With the property sector forced to de-leverage (with foreign creditors bearing much of the pain) and the perceived financial and security risks in the tech sector addressed, the new focus on “common prosperity” could mean some loosening of monetary and fiscal policies to put a floor under growth and contain the damage being wrought within a property seductor that contributes up to 30 per cent of China’s GDP.
A shift towards more expansive economic policies wouldn’t be without its own set of risks. China’s economy is cooling even as the US, Europe and other developed economies are heating up as they recover from the worst of the pandemic. In the US the Federal Reserve Board is withdrawing liquidity and preparing to raise interest rates. The UK and the European Union and other significant economies, like Canada and Australia, are following that same policy path to varying degrees. The risk for China is that US rates rise even as its fall, with the US dollar strengthening and the yuan weakening.
Apart from the impact of currency divergence on China’s $US1,05 trillion of US Treasury bond holdings (as interest rates rise the value of bonds falls) there would be a risk that the foreign capital that poured into China when its economy was powering out of the pandemic at the start of this year would flood out to avoid the losses from a weakening currency and in pursuit of the rising yields and currency gains elsewhere.
The goal of achieving a “strategic baseline” for primary commodities is more easily said than done and isn’t a novel policy – China has been trying to diversify and reduce its reliance on imported iron ore, coal, gas and other commodities for decades – but the tension in the relationship with Australia, in particular, over the past 18 months and the recent energy crisis amongst soaring gas and coal prices have added urgency to an existing goal.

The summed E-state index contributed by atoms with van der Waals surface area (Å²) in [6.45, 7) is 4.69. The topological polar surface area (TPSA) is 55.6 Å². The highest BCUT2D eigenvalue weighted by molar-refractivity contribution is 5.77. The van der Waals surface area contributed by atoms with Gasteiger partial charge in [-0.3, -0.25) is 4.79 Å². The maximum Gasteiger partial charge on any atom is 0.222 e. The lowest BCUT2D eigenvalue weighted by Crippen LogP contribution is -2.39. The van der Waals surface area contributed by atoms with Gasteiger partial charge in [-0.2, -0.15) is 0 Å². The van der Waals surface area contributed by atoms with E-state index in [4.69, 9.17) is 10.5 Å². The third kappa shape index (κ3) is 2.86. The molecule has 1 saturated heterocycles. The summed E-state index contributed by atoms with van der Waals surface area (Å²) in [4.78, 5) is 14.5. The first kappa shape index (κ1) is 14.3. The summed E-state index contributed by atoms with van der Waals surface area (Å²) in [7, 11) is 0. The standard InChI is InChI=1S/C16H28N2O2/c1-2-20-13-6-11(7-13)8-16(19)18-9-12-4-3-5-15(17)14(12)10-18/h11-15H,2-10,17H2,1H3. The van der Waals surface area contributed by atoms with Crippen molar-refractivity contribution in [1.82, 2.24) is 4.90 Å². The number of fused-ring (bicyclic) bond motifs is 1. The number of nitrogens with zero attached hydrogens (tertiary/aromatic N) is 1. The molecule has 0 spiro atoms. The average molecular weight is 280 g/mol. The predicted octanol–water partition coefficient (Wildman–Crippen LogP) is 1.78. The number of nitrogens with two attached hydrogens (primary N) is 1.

Xi Jinping told the conference that while China could meet its needs from foreign and domestic markets, a safety line for the size of commodity imports had to be established and could not be exceeded. “We should fortify the national strategic materials reserve system to ensure minimum needs at critical moments,” he said. For China, securing supplies of agricultural and mining commodities has national strategic and domestic social stability implications.
Other priorities identified at the conference were achieving Xi’s “common prosperity” and regulating capital – redistributing wealth – along with defusion of financial risks and pursuing carbon neutrality. The officials promised to “front-load” policies supporting the economy but remain committed to deflating the property sector and shifting its emphasis from speculative development to social housing.
For much of this year China’s economy took a back seat to Xi’s efforts to remake China’s economic model and shift the decade long emphasis from economic growth and wealth creation to wealth redistribution. With the economy slowing far more quickly than they could have anticipated, however – and Xi seeking to extend his term as leader at next year’s twice-a-decade national party congress – growth is once again the priority.